There are some key themes arising from the above:
1. That the West is seen to have double-standards – condemning IS for killing many civilians, while doing little to prevent Israeli’s killing of civilians or curbing the supply of weapons to brutal Arab governments;
2. That the West’s actions are doing little more than perpetuating cycles of violence – and this is clearly not working; and
3. That sufficient effort/ resources are not being put into tackling underlying injustices – which is essential if we are to bring about peace.
An important and controversial development within the Western military approach is the rise of ‘remote control warfare’.  This is the attempt to counter threats at a distance without the deployment of large military forces. This involves:
• drones – both unarmed surveillance craft and those capable of launching weapons;
• special forces – which can covertly attack ‘enemy targets’;
• private military contractors – who are less accountable and whose deaths attract less public sympathy; and
• cyber-warfare – which can damage and disrupt ‘enemy’ computer systems.
The military role of UK engineering and science
Although total military spending in the UK has fallen since 2010, the budget for military equipment has not been reduced. The most recent Defence Equipment Plan has a budget of more than £160bn over the next 10 years.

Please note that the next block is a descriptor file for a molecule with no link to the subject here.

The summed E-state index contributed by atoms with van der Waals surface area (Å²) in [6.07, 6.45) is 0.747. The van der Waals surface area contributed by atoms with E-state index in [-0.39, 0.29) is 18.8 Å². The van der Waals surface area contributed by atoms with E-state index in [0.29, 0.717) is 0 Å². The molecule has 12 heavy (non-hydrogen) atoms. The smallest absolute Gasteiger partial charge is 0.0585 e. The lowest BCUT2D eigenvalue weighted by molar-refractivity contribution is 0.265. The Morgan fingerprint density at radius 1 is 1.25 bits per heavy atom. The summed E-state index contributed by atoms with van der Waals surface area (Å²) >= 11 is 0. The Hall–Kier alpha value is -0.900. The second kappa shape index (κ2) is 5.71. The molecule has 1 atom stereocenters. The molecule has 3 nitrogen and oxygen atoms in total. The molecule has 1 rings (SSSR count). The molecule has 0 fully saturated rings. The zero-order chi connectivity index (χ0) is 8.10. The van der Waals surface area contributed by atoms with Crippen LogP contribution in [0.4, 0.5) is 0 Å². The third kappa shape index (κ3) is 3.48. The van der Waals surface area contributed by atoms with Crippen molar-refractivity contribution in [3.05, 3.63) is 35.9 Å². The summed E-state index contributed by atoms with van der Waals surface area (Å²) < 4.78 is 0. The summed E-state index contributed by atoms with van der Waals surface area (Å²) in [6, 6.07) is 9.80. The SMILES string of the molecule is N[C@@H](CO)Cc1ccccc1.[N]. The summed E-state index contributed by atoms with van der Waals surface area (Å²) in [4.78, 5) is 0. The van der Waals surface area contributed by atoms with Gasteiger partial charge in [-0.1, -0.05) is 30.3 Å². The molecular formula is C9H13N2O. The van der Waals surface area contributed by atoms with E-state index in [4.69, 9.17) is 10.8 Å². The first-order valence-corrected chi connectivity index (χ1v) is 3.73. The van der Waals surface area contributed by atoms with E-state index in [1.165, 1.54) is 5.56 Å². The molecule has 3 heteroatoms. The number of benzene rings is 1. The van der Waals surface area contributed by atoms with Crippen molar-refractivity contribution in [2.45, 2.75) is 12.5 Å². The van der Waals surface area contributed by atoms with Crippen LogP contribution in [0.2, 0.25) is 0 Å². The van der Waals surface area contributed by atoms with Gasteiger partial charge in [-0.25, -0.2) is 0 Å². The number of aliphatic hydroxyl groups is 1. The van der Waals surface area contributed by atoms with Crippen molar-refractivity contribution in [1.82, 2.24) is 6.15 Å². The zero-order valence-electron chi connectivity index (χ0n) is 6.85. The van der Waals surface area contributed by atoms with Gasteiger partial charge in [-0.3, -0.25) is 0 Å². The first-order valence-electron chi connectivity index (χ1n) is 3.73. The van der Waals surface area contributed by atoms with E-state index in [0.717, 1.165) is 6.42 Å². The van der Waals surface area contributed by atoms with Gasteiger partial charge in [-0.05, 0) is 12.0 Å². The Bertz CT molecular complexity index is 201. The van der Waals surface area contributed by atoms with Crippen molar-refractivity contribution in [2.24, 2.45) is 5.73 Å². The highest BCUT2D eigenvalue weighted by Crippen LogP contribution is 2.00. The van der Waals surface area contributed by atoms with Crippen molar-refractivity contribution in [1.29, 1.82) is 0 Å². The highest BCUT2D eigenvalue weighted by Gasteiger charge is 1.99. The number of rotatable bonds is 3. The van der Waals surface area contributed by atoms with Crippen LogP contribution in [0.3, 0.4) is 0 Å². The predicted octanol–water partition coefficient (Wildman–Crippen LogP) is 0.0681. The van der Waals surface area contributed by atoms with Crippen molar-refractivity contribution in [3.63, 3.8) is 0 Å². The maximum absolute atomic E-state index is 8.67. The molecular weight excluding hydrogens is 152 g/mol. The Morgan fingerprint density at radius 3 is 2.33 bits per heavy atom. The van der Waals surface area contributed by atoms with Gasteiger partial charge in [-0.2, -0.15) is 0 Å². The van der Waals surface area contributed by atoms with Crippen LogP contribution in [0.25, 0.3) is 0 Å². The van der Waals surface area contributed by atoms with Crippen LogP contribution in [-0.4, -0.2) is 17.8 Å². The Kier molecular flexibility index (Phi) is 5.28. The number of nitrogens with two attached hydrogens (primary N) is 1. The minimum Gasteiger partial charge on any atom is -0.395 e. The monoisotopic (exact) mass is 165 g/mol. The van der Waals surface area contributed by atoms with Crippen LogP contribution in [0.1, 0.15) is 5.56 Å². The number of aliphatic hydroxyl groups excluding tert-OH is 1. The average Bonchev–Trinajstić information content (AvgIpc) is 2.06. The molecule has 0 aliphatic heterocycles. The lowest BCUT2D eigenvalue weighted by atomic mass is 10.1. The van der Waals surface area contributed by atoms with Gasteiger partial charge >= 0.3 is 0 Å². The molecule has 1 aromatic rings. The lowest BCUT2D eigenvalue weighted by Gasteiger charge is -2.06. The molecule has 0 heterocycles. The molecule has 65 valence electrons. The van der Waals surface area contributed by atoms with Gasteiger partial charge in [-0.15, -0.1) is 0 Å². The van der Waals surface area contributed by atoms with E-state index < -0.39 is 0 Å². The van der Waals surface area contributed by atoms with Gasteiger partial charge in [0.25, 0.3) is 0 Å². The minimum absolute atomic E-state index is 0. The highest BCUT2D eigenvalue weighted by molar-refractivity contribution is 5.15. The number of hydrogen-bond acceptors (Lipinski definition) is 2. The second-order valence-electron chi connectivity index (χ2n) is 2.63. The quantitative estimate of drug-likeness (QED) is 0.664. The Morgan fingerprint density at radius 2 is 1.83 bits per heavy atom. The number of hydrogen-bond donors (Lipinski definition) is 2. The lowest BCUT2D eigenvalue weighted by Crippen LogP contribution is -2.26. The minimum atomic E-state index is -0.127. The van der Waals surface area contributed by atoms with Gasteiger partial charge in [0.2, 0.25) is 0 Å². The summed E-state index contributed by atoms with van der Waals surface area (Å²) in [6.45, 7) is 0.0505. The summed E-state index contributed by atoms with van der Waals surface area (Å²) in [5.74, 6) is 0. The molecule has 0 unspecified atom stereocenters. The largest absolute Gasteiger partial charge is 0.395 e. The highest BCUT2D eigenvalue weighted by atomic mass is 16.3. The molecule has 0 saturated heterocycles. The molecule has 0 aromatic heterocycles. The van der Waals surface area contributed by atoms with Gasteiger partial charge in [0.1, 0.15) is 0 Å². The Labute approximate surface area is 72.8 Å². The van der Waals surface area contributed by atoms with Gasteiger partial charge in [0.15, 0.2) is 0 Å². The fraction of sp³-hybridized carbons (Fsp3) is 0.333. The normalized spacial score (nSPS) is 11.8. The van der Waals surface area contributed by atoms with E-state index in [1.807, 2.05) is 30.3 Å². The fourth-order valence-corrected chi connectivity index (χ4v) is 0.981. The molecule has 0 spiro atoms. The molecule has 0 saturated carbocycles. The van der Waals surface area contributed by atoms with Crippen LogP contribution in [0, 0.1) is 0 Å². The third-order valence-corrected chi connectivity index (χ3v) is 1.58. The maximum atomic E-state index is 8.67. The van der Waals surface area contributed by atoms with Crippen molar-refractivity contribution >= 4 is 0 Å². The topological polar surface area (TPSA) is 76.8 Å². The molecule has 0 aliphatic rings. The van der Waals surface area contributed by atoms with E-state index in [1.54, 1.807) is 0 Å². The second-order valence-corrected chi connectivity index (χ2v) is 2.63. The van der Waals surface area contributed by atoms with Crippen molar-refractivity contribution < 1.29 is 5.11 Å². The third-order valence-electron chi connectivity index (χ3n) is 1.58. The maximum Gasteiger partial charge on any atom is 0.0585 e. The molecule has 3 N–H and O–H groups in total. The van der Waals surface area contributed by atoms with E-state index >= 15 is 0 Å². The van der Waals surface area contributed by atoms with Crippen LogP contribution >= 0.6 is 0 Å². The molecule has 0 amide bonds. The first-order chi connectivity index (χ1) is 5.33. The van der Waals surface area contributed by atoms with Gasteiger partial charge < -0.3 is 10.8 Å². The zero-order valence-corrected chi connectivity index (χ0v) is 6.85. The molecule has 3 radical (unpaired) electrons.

The first thing to note is the prominence of Britain’s traditional ‘big ticket’ weapons systems. These include new nuclear-armed submarines, planned to succeed the current Trident system, and with a similar capability to cause destruction on an unprecedented scale. Billions of pounds’ worth of ‘preparatory work’ for this system is being carried out by a British consortium led by BAE Systems, Rolls-Royce and Babcock. Secondly, there are the two new ‘Queen Elizabeth’ class aircraft carriers – the first of which was named last July and which is due to become fully operational by 2020. They will be the largest ships in British naval history: three times the size of the previous class of Royal Navy aircraft carriers.  The main industrial partners responsible for this project are BAE Systems, Thales and Babcock. A third major programme is the new Lightning II fighter-bombers – built mainly in the US (and called F-35’s there).